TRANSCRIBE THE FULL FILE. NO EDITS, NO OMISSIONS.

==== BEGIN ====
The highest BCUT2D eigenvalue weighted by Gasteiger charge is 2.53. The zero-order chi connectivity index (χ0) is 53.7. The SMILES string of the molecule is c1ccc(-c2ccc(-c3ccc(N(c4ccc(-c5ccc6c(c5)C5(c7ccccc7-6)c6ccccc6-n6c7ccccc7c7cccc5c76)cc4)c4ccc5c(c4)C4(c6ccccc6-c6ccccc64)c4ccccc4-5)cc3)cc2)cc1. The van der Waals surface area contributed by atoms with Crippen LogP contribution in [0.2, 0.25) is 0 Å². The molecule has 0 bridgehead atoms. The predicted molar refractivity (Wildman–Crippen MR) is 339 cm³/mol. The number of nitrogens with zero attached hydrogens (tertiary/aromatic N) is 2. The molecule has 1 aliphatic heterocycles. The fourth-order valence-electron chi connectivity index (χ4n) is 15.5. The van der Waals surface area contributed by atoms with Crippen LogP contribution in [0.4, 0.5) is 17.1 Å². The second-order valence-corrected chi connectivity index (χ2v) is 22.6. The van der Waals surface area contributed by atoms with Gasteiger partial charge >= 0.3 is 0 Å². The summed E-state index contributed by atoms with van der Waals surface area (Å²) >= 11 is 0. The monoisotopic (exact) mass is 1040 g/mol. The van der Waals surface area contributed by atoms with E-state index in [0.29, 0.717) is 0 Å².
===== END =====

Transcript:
The highest BCUT2D eigenvalue weighted by Gasteiger charge is 2.53. The zero-order chi connectivity index (χ0) is 53.7. The SMILES string of the molecule is c1ccc(-c2ccc(-c3ccc(N(c4ccc(-c5ccc6c(c5)C5(c7ccccc7-6)c6ccccc6-n6c7ccccc7c7cccc5c76)cc4)c4ccc5c(c4)C4(c6ccccc6-c6ccccc64)c4ccccc4-5)cc3)cc2)cc1. The van der Waals surface area contributed by atoms with Crippen LogP contribution in [0.2, 0.25) is 0 Å². The molecule has 0 bridgehead atoms. The predicted molar refractivity (Wildman–Crippen MR) is 339 cm³/mol. The number of nitrogens with zero attached hydrogens (tertiary/aromatic N) is 2. The molecule has 1 aliphatic heterocycles. The fourth-order valence-electron chi connectivity index (χ4n) is 15.5. The van der Waals surface area contributed by atoms with Crippen LogP contribution in [0.4, 0.5) is 17.1 Å². The second-order valence-corrected chi connectivity index (χ2v) is 22.6. The van der Waals surface area contributed by atoms with Gasteiger partial charge >= 0.3 is 0 Å². The summed E-state index contributed by atoms with van der Waals surface area (Å²) >= 11 is 0. The monoisotopic (exact) mass is 1040 g/mol. The van der Waals surface area contributed by atoms with E-state index in [0.29, 0.717) is 0 Å².